At independence, most international observers had actually predicted that Uzbekistan would become the leading country in the region because of the size of its educated population and because it was relatively industrialized.  However, first President Islam Karimov kept Uzbekistan firmly planted in the cultural and economic Soviet past.  It was only with Karimov’s death in September 2016 and the ascendence of President Shavkat Mirziyoyev that Uzbekistan began moving toward the same kind of internationalization that Kazakhstan had already achieved.

Early Attempts at Regional Organization

What about regional and international structures to help the new states in the region begin to work together?  Quite early on in their independence, in 1994, the Central Asia Union emerged, although Tajikistan and Turkmenistan were never full members, Tajikistan because it was engulfed in a civil war and Turkmenistan because it had established a strict policy of non-alignment.  Although this Central Asia Union had both economic and military elements, it never really took off as a viable international organization.  

Another little-known fact is that those Central Asian states interested in working together later set up what they called the Central Asian Cooperation Organization.  But that, too, faded into obscurity by 2005.  Meanwhile, Russian President Vladimir Putin was establishing the Commonwealth Security Treaty Organization (CSTO) and, eventually, the Eurasian Economic Union (EAEU).  Behind the scenes, Putin and his colleagues made it clear that CSTO and EAEU memberships would trump all other regional or even subregional memberships.  That did not, however, preclude the five Central Asian states from joining the Shanghai Cooperation Organization (SCO) that China, working closely with Russia, established in 2001.  However, in a move that somewhat diluted the Central Asian influence in the SCO, in 2017 the organization added Pakistan and India as new member states, and in 2023, Iran became a member.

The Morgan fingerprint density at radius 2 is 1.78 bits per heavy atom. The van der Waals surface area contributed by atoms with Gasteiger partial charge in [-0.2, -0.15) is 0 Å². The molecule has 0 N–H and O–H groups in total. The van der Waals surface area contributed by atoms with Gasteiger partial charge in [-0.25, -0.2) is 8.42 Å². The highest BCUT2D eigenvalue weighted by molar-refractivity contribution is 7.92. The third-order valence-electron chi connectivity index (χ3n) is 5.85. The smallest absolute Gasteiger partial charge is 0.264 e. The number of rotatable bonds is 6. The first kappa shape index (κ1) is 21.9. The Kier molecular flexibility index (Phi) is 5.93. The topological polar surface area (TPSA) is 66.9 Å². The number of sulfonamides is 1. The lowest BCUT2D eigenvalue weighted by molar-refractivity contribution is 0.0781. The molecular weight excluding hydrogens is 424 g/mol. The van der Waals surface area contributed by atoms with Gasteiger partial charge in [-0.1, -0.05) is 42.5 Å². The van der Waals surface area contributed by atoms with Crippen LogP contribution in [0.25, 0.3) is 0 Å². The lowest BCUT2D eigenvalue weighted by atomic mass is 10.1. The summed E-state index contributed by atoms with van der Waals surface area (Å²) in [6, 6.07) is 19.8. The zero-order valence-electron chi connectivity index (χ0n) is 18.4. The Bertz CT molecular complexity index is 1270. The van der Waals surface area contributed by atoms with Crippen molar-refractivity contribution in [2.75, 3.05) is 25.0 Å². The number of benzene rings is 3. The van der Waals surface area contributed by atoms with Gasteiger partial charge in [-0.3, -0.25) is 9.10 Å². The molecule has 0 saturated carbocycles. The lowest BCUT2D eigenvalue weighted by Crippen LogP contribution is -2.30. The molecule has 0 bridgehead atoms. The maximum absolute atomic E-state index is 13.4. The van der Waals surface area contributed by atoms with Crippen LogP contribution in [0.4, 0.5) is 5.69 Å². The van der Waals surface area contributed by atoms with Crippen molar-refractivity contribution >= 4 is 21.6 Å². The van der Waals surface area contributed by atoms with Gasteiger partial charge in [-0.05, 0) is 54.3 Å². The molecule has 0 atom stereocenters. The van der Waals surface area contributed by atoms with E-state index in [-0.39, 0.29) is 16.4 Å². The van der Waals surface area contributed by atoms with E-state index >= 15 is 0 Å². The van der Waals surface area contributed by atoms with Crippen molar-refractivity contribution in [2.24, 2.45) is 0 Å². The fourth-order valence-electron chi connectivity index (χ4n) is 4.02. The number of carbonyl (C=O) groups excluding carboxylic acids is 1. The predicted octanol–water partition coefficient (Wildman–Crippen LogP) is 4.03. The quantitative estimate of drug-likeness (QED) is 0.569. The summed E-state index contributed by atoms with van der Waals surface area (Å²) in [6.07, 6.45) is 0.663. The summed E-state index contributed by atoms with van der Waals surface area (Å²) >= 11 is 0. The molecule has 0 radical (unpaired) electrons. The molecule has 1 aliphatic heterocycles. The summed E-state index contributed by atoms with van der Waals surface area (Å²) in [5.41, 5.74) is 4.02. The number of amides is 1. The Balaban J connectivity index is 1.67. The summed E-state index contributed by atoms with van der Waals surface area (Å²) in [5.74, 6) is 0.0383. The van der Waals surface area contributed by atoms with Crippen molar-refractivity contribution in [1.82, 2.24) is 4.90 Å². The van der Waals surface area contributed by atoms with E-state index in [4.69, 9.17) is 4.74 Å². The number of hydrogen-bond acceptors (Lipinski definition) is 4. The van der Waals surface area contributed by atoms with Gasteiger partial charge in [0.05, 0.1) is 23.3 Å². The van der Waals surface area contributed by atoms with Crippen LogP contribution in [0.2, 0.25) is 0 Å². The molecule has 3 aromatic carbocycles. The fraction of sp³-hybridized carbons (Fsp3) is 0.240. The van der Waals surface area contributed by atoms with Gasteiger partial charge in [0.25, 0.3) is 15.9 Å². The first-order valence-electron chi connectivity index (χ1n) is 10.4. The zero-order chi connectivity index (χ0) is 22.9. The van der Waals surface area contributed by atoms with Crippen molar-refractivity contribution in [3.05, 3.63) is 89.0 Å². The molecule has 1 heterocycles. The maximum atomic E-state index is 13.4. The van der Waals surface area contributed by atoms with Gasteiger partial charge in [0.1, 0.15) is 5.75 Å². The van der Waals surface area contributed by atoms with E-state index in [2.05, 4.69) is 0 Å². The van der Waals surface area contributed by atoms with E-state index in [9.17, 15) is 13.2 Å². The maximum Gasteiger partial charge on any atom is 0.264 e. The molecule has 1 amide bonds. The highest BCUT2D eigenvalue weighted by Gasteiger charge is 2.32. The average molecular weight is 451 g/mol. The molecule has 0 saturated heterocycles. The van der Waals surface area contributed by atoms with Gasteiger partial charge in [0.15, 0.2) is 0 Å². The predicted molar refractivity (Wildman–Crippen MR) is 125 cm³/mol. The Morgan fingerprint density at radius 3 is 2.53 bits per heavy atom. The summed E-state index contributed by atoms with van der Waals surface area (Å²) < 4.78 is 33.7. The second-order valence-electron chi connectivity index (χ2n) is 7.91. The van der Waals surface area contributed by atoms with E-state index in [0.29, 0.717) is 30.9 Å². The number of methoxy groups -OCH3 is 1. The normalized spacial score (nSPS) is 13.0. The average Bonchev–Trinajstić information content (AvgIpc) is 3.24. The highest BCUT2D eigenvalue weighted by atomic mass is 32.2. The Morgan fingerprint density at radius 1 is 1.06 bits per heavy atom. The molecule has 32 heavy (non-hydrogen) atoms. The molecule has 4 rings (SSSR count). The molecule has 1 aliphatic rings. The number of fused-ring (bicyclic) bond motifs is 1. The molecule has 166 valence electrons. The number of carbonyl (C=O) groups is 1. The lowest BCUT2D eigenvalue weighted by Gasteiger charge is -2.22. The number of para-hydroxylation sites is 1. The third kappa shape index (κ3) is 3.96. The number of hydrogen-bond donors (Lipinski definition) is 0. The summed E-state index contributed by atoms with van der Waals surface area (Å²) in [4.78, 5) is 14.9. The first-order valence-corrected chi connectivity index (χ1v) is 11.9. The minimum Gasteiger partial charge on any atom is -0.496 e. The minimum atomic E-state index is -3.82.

But, Russia and China were not the only nations to establish new international organizations after the fall of the Soviet Union.  Europe established the Vienna-based Committee for Security and Cooperation in Europe that then became the Organization for Security and Cooperation in Europe (OSCE), although Turkmenistan and Uzbekistan have yet to become full member states.  Also, NATO offered to the new post-Soviet states, including those in Central Asia, a cooperative program called the Partnership for Peace.  However, this program was not necessarily calculated to offer eventual NATO membership but to help the new states establish their own militaries.  And then there were, and still are, other regional organizations that include the Central Asian states, like the Organization of Turkic States, although Persian-heritage Tajikistan is not a member, and other lesser-known organizations.  

And so, it should now be clear that almost from the beginning of their independence there has been regional and international value seen in forming organizations that include the Central Asian states.  But where do the Central Asian states themselves currently stand more than three decades after their independence? 

Re-emergence of the Desire for Regional Association